Then once you’ve picked your style, get moving but be quick about it – in today’s digital, content-saturated age marketers need to capture attention quickly – within three seconds to be precise. Leave nothing to chance – the graphics, title and first few seconds of the intro of your video need to instantly woo the audience. Think strategically and creatively about how you’re going to ensure your video stands out. With an entire library of content to choose from, the temptation for customers (and judges!) to keep scrolling is very real.
In 2022, where mind-blowing metrics and inventive technology is relatively accessible to all, you still can’t beat the art of a good storyline. In fact, emotion and storytelling coupled with a creative approach and a good idea, are still the most important focus for any advertising campaign according to a study revealed in Harvard Business Review10. According to the findings, a euro invested in a highly creative ad campaign had, on average, nearly double the sales impact of a euro spent on a non-creative campaign.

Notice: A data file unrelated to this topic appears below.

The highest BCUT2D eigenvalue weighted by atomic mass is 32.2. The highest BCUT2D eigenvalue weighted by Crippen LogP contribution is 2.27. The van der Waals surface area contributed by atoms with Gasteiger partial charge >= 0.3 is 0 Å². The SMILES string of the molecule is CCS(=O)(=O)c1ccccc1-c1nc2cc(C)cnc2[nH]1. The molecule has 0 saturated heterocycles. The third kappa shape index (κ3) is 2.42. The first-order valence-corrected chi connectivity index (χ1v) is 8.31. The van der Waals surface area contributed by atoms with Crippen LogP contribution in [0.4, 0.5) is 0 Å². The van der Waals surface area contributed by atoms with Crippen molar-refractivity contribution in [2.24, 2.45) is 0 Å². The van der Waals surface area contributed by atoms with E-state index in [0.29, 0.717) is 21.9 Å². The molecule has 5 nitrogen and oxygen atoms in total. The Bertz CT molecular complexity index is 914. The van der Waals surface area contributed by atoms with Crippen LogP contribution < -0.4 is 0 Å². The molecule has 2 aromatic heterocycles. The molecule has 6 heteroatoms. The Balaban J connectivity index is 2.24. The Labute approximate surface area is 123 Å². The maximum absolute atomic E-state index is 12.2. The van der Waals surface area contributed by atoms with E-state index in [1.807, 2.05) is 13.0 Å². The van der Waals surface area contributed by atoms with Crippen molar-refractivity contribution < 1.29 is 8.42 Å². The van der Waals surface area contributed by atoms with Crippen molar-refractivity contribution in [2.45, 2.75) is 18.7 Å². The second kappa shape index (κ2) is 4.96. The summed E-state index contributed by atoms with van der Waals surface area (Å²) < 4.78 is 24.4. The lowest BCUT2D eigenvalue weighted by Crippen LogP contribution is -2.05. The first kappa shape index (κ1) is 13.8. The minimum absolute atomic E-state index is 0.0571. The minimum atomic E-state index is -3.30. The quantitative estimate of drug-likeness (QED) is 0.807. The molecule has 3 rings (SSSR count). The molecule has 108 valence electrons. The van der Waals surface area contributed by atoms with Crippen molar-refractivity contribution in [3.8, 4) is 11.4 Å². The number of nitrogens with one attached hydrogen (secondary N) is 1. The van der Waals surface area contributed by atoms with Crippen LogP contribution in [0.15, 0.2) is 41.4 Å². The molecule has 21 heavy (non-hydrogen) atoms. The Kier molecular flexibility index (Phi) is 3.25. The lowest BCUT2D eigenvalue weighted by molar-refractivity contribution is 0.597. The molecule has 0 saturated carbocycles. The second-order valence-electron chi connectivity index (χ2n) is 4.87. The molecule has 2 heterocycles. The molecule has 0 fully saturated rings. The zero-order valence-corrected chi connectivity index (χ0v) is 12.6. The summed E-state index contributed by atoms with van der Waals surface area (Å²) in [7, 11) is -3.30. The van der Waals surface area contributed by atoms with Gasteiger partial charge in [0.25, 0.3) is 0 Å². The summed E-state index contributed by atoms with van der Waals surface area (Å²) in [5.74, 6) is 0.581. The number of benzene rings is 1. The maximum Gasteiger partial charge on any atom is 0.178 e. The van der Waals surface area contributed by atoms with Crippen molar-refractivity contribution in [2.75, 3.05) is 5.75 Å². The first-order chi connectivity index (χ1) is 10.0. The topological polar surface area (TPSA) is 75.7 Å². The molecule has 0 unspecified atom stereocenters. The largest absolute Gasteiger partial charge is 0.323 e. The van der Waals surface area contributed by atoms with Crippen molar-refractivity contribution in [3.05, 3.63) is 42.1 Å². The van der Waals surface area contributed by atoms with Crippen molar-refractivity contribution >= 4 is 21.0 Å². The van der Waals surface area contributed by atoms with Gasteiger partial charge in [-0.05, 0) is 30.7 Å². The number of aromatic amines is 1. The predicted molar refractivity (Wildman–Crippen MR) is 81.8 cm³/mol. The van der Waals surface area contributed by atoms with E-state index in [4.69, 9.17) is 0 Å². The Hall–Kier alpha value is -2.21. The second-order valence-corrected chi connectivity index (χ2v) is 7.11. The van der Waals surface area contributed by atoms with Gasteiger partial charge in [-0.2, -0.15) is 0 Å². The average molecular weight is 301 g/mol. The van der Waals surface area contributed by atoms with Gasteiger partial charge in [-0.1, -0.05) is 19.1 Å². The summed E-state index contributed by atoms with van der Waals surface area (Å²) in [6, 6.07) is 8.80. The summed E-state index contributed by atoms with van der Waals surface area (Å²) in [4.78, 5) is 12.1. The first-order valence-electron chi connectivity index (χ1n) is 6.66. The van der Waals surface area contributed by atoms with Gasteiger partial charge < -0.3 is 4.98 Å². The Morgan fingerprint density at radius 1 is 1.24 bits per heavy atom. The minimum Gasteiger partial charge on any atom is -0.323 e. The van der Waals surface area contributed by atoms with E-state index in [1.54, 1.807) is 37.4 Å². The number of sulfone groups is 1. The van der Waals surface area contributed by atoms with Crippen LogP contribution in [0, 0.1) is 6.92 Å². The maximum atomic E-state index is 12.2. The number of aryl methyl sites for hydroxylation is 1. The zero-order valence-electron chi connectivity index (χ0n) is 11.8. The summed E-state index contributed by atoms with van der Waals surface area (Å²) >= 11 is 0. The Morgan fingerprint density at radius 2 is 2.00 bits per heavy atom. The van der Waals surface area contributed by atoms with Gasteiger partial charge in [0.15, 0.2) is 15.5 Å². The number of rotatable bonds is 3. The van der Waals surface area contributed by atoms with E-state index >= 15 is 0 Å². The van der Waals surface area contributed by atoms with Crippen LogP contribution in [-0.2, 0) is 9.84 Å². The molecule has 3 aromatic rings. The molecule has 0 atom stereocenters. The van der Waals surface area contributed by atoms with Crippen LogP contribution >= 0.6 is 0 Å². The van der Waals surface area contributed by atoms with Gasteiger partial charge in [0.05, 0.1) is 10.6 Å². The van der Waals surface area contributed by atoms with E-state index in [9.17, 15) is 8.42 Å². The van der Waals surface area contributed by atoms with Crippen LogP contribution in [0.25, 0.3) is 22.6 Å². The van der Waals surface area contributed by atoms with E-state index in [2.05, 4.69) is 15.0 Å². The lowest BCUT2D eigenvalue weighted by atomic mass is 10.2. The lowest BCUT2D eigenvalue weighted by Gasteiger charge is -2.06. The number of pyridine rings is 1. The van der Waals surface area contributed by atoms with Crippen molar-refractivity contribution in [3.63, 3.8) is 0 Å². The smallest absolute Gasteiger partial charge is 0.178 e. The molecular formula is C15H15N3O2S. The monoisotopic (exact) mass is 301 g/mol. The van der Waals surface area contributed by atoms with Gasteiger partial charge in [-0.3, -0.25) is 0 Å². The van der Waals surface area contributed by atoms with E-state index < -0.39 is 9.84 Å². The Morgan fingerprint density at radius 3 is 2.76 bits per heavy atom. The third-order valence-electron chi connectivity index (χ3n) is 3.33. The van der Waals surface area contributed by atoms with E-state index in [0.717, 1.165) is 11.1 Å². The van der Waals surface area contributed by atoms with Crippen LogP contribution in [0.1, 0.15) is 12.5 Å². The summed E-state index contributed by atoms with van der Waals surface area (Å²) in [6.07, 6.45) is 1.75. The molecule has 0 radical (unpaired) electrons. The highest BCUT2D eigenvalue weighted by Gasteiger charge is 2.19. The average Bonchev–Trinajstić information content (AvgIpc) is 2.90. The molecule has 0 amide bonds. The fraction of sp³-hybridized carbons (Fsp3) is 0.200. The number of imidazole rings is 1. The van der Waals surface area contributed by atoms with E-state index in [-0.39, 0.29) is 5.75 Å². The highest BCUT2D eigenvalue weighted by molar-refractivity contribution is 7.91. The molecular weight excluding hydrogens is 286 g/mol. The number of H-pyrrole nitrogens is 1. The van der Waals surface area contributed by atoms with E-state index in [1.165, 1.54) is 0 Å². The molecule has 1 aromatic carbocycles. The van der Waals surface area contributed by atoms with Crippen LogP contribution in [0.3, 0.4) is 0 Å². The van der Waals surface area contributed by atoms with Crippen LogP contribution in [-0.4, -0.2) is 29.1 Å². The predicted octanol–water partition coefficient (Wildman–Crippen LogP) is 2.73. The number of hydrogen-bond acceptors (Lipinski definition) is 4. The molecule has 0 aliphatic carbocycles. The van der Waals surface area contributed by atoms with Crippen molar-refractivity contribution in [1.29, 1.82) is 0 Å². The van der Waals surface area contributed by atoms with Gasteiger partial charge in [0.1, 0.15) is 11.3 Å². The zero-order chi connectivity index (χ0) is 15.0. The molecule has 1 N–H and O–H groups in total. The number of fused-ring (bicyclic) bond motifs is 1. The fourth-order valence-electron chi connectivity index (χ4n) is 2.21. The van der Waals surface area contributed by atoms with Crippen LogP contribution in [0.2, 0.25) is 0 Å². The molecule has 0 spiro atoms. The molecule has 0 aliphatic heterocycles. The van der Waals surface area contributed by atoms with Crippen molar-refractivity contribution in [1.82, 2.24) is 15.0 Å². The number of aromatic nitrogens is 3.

Superhuman, this year’s Cannes Lions Grand Prix winner produced for Channel 4’s coverage of the Tokyo Paralympic Games, combines the emotive storytelling aspect, set to an irreverent soundtrack and interspersed with creative video techniques from animation to what appears to be UGC. Like we see in this Superhuman example, advertisements with a high level of artistic creativity contain aesthetically pleasing verbal, visual, and sound elements. No creative stone is left unturned: quality of production is extremely high (something we excel at here at 90 Seconds) and every element stands out in itself. The music is uniquely memorable and even the colour palette is original. As such, the result is more of a work of art, a beautiful film, than a sales pitch for a television channel.